English Language Acquisition
Linh Heintz was excited when she learned that she had family on the other side of the world. Heintz, who was born in a small town in the south of Vietnam, had lived her entire life not knowing who her father was. Like many children born overseas to Vietnamese mothers and U.S. service members during the Vietnam War — often referred to as Amerasians — Heintz faced severe discrimination.
“Growing up as a half American was really tough, especially when the war was over,” stated Heintz. “I was bullied and assaulted by other kids at school because they hated me for having an American dad. Every day at school, I would hide in the classroom with my teachers instead of playing outside with everyone because I was afraid that they would hit me. It got to the point that I got too scared [and] I had to stop going to school. I did not even finish second grade at that time.”
After spending nearly 20 years trying to locate her father, Heintz decided to try taking a DNA test in 2012. When no new information came to light, she lost hope of ever knowing who her birth father was. That all changed in 2017 when she received a call from the person who helped get her DNA tested.
“He told me that he had found my father and he was going to connect a phone call to my half-sister right then. It felt unreal to me at the time, and I could not process what was going on. But when I heard my sister’s voice in the phone, we both burst into tears,” she continued.
After connecting with her father’s family, Heintz, her husband and daughter began the process of immigrating to the United States. The couple had been trying to relocate since 1991, but past requests had been denied. With the support of her new family, they finally were granted approval to immigrate to the U.S. and moved to Yakima, Wash., to live with her father.
“Coming to the U.S. was the best thing that has ever happened to me. I love everything here,” continued Heintz.
When the family first moved, Heintz spoke no English and relied completely on her daughter to communicate with other family members. After a Vietnamese friend suggested Yakima Valley College’s English Language Acquisition (ELA) program, Heintz reached out to get started. With the goal of learning English and being able to communicate with her new family and community, she began attending classes in Spring 2020.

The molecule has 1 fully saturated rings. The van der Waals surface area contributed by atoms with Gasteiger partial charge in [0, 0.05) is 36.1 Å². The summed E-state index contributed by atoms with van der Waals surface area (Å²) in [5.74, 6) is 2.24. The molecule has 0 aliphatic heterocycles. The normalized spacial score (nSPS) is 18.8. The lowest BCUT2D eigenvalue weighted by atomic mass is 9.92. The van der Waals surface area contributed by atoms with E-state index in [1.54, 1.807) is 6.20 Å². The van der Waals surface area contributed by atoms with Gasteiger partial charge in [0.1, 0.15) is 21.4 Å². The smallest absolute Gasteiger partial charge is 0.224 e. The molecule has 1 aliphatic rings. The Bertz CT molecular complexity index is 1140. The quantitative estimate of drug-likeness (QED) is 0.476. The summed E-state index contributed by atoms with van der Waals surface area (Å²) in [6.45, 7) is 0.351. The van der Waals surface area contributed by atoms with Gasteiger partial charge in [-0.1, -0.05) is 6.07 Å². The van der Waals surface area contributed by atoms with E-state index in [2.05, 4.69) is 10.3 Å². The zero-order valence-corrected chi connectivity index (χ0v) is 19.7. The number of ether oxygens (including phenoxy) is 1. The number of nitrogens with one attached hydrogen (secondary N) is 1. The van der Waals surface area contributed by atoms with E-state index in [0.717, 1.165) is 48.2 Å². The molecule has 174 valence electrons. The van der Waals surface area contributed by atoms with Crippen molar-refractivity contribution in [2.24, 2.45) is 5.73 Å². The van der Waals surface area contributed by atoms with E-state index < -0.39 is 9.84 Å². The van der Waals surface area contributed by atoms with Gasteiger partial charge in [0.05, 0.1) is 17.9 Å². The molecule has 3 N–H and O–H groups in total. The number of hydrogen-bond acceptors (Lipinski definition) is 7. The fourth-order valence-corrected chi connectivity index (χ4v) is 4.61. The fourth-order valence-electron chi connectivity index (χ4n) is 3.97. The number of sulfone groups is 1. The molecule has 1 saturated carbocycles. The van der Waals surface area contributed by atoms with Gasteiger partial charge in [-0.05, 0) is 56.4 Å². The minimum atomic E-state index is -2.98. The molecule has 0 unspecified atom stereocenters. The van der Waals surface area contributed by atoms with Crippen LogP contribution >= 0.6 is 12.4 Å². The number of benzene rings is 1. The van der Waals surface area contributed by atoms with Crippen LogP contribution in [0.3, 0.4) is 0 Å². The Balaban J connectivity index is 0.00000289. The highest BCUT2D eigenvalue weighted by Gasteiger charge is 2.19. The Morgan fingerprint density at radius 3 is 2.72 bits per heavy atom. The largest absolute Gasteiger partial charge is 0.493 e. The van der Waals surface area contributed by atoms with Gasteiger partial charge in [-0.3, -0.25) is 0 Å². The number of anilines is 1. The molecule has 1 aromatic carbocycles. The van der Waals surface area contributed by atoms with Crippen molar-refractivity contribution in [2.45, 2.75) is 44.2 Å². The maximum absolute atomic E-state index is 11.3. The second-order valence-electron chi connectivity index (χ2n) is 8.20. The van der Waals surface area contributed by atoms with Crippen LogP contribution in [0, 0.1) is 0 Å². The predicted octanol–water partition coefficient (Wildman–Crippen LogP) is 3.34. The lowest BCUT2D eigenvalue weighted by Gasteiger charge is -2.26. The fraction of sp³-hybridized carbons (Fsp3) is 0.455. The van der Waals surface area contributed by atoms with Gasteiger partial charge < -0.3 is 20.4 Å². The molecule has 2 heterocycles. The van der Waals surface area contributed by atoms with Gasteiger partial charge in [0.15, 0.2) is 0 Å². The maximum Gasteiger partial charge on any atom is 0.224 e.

“When I went to YVC to sign up and take the placement test, everyone there were so nice and helpful,” Heintz said. After three quarters in the program, her decision has paid significant dividends.
“I highly recommend this program to everyone trying to learn or improve their English. As a person who did not have much education and studying experience, I’ve learned a lot and now I am able to communicate more in English,” stated Heintz.
Overcoming barriers to find success Heintz is thankful to YVC’s program for opening doors for her and her family.
Heintz describes herself as a shy person and she initially felt anxiety about attending class because of her limited ability to speak and understand English.
“It took me the first couple weeks to get to know everyone [in class] and adapt. But after overcoming these barriers the classes became so fun and interesting,” she said. “The teacher is so nice and patient towards the students and everyone in class is so friendly. I look forward to class every day now.”
Linh’s daughter Nhu says that YVC’s program has done absolute wonders for her mother and the entire family.
“My mom has learned so much and it really changed the way she interacts with other people. Before she attended classes at YVC, she was shy and never wanted to go out for dinner or go to any party. Even when we have parties or people coming over to our house, she would just sit in the corner because she could not talk nor understand what others are talking about. But now after three quarters at YVC, she’s become more confident in herself and more social with everyone.”
As Linh learns more English, she looks forward to getting more involved in the community.
“Learning English is the first step that I need. I have never imagined going back to school at this age but this program helped me so much in bettering my English,” she concluded.
Following her mother’s example, Nhu began attending YVC’s Running Start program during her senior year of high school.
“The program has helped me so much both in my education and financially. I finished all my prerequisites for the college program I intended to go into while still being in high school. I was not only able to cut short one year of studying but also save the money that I would have paid for my tuition,” stated Au.
Nhu has applied to YVC’s Radiologic Science program and, if accepted, hopes to transfer to Boise State University after completing her associate degree.
Three years ago, Linh’s family was featured in the Dateline story, “Father’s Day,” which includes interviews and chronicles their journey.